DevOps.com – Aruna Ravichandran – 10/12/16
[Ed. note: Authored by Aruna Ravichandran, VP, DevOps Product and Solution Marketing at CA Technologies]
Almost every product we buy or use today goes through some form of extensive testing before it’s released on the market; typically, these tests are designed to replicate the worst-case scenarios that a product may encounter under real-world conditions.
Automobiles, for example, go through extensive hot and cold weather testing in remote locations, and are driven over obstacle-laden tracks designed to push the limits of their durability. Even seemingly mundane objects such as children’s toys are exposed to abusive simulations to ensure that they don’t harbor any potentially hidden and harmful effects.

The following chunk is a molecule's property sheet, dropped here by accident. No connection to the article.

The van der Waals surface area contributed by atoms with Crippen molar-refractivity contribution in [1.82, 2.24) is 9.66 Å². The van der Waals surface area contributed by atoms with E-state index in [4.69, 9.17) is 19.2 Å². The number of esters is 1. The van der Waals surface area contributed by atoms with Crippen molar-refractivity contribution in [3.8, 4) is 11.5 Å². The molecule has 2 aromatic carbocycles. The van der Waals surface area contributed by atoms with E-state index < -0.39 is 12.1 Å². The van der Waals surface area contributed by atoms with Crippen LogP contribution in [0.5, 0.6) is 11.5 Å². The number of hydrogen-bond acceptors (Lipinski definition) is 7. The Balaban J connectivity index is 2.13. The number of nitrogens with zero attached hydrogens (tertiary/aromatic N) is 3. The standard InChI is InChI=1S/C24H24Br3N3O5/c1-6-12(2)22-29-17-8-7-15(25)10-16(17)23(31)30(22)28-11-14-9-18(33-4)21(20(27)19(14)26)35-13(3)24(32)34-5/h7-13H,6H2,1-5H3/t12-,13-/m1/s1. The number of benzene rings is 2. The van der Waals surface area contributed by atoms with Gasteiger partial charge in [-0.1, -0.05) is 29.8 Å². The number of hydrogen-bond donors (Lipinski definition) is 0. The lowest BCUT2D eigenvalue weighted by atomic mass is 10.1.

On the current landscape, applications are the face of your business, often serving as the battleground where consumer loyalty is won or lost. Given this reality, it seems crazy to think that any applications are released having only been exposed to a minimum of tests. Yet, in the name of getting to market quickly, that’s far too often the case.
As disciplines including agile and continuous delivery continue to increase the speed at which development teams can release software, it’s easy to put the crunch on testing in the rush to get an update released. But that’s a costly mistake in the long run, as research has shown that it is 50 percent less expensive to find an error in testing than to address the same error once it has reached production, and more than 90 percent cheaper when addressed in the development/coding phase.
Given the dramatic cost savings of addressing errors in development, clearly the goal of any organization focused on continuous delivery should be to shift testing left so a greater number of defects are found early in the development process. This is what we refer to as continuous testing, and it’s a huge part of the reason why I am so excited about CA’s acquisition of BlazeMeter.